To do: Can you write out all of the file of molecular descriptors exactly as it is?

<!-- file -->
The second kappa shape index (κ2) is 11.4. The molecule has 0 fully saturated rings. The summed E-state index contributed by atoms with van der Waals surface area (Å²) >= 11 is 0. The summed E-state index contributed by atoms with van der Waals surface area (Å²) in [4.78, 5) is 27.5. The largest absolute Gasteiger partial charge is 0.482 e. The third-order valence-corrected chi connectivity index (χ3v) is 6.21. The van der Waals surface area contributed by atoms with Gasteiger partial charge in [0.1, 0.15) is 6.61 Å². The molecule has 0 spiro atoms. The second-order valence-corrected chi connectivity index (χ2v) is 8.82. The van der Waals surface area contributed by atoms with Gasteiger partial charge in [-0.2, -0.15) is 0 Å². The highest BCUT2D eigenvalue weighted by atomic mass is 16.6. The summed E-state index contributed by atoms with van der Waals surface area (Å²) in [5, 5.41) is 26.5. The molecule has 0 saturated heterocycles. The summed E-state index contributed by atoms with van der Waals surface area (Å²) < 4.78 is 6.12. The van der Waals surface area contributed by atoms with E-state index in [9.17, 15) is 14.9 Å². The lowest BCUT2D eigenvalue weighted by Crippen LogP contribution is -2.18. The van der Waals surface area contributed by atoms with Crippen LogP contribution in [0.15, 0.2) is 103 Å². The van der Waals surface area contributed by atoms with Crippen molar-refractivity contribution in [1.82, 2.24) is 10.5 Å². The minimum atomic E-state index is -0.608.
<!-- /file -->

The second kappa shape index (κ2) is 11.4. The molecule has 0 fully saturated rings. The summed E-state index contributed by atoms with van der Waals surface area (Å²) >= 11 is 0. The summed E-state index contributed by atoms with van der Waals surface area (Å²) in [4.78, 5) is 27.5. The largest absolute Gasteiger partial charge is 0.482 e. The third-order valence-corrected chi connectivity index (χ3v) is 6.21. The van der Waals surface area contributed by atoms with Gasteiger partial charge in [0.1, 0.15) is 6.61 Å². The molecule has 0 spiro atoms. The second-order valence-corrected chi connectivity index (χ2v) is 8.82. The van der Waals surface area contributed by atoms with Gasteiger partial charge in [-0.2, -0.15) is 0 Å². The highest BCUT2D eigenvalue weighted by atomic mass is 16.6. The summed E-state index contributed by atoms with van der Waals surface area (Å²) in [5, 5.41) is 26.5. The molecule has 0 saturated heterocycles. The summed E-state index contributed by atoms with van der Waals surface area (Å²) < 4.78 is 6.12. The van der Waals surface area contributed by atoms with E-state index in [9.17, 15) is 14.9 Å². The lowest BCUT2D eigenvalue weighted by Crippen LogP contribution is -2.18. The van der Waals surface area contributed by atoms with Crippen LogP contribution in [0.15, 0.2) is 103 Å². The van der Waals surface area contributed by atoms with Crippen molar-refractivity contribution in [1.82, 2.24) is 10.5 Å². The minimum atomic E-state index is -0.608.